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With reports surfacing earlier this week that talks between the Habs and Alex Galchenyuk have stalled, there are many who are beginning to get frustrated with the lack of progress. However, it’s way too early to be concerned that a deal hasn’t been reached yet.

As much as it may feel like this has dragged on for a long time, the fact of the matter is that Galchenyuk has only been without a contract for all of three weeks (plus a couple of days). His new agent, Pat Brisson, has only been representing the 21 year old for a month. And, as Brisson is one of the more prominent agents in the league, Galchenyuk is far from the only client on his list to deal with at the moment. (Carl Hagelin and Jonathan Bernier are clients that are also RFA’s while it’s believed that there will be extension talks with Anze Kopitar soon as well.)

Granted, you can make a case that Galchenyuk is pretty much the only thing on Marc Bergevin’s to-do list (depending on whether or not you think they have interest in any of the remaining UFA’s) but that doesn’t mean he should be spending 24 hours a day on this, especially since Brisson certainly can’t. You can also make a case that Bergevin may want to take his time with this deal since it has the potential to restrict or impact any further offseason acquisitions. If he signs a bridge contract, there’s still a bit of money left but if it’s a long-term pact, they will most certainly be done adding to the roster.

While it may seem like this is a rare situation, recent years have seen RFA deals go down to the waning moments before training camp starts or even into camp. Last year, Justin Schultz, Tyson Barrie, Nino Niederreiter, Devante Smith-Pelly, Ryan Ellis, Jaden Schwartz, Cody Eakin, Brendon Dillon, and Ryan Johansen all signed either a couple of weeks before camps began or in the case of the last few, well into the preseason.

(In 2013, some of the September or later RFA signees were Marcus Johansson, Mikkel Boedker, Nazem Kadri, Cody Hodgson, Alex Pietrangelo, Jared Cowen, Derek Stepan, and Cody Franson with again a few of those leaking into training camp and the exhibition season.)

As you can see, quite a few quality young players see their RFA contracts drag out for most of the offseason. Most of these players were in the exact same situation as Galchenyuk too in that it was their first RFA deal meaning that they did not have arbitration eligibility. The lack of leverage makes the threat of a holdout more or less the only card that players like Galchenyuk can play since offer sheets are so few and far between. From a Montreal perspective, we saw that happen with Carey Price back in 2010 and P.K. Subban in early 2013.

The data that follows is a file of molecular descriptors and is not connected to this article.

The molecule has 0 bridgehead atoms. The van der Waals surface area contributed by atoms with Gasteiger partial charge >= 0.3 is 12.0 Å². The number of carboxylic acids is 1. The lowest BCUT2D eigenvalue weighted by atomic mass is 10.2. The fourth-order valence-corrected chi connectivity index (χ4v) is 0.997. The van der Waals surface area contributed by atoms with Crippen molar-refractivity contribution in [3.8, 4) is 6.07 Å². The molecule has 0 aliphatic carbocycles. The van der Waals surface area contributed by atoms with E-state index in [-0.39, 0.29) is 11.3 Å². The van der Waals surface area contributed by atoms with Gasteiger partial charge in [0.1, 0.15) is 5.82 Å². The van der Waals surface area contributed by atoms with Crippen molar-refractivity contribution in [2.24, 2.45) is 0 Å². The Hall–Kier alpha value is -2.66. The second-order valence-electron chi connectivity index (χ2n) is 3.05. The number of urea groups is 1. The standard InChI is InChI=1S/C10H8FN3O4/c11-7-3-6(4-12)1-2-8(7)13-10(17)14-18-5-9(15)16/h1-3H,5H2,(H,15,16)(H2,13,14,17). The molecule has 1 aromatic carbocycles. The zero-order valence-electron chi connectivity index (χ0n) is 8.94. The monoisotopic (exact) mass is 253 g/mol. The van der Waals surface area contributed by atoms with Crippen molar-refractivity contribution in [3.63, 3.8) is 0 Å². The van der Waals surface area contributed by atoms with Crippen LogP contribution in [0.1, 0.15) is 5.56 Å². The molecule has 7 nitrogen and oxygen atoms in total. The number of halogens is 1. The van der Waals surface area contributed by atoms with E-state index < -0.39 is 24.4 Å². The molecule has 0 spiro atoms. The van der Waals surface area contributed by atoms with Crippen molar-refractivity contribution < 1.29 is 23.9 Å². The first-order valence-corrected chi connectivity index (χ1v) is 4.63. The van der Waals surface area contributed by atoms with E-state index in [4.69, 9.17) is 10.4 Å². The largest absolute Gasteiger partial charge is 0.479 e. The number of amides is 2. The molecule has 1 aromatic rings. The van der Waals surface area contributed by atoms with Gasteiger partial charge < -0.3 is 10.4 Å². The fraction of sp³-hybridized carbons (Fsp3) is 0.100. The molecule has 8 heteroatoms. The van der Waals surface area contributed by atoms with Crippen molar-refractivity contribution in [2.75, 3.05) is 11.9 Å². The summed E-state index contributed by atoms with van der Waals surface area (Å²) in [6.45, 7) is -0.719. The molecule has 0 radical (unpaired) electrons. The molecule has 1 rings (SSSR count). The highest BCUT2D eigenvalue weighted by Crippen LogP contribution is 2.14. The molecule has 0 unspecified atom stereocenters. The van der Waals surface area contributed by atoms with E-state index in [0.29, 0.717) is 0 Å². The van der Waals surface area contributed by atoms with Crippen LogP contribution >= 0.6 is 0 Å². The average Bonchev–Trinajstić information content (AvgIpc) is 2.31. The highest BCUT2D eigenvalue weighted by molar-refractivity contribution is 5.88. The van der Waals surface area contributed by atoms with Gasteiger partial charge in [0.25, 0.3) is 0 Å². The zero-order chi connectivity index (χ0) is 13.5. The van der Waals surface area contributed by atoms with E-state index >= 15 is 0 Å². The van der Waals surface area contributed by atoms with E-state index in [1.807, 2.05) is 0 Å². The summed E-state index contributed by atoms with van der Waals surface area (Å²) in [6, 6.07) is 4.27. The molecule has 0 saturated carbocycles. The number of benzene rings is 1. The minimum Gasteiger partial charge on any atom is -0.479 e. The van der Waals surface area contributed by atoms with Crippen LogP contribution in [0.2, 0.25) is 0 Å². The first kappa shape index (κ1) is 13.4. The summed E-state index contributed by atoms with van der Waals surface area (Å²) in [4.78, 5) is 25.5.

Unlike a lot of the above players who signed late the last two offseasons, Galchenyuk is expected to be a franchise cornerstone for the team which adds another wrinkle to the equation. It was a given that most of those ‘holdouts’ the past two summers would get bridge deals but there is the potential of signing the former 3rd overall pick long-term. If so, both sides have to find the right balance of paying for performance versus potential and given Galchenyuk’s play thus far in his career, that’s going to be rather tricky.

While it’s tempting to try to play the blame game, it wouldn’t be right to do so. This isn’t a matter of Bergevin being lazy or cheap (there’s no doubting Galchenyuk will get a sizable raise from the $1.35 M he earned including bonuses last year), Brisson trying to strong-arm the team, or Galchenyuk being too greedy. (And no, this ‘standoff’ isn’t an indictment on Michel Therrien either which I’m sure will somehow become a narrative the longer this takes.) The delay is just part of the negotiating process.

As things stand, it’s nearly two full months before everyone has to report for camp. The fact that there’s no contract really isn’t even newsworthy at this point, especially given that lots of young players see their first RFA deals take into late August or September. (It wouldn’t shock me to see Galchenyuk’s deal take another month or so to get done either.)

This was not going to be a quick signing like some were hoping for or even unrealistically expecting. And that’s perfectly okay. Whether Galchenyuk signs today, tomorrow, or in six weeks really doesn’t matter. What matters in the end is that he’s signed and ready to go on the first day of training camp. If he’s not signed at that time, then it’s time to take notice. But we’re in July, not September, so there’s no need to start panicking any time soon.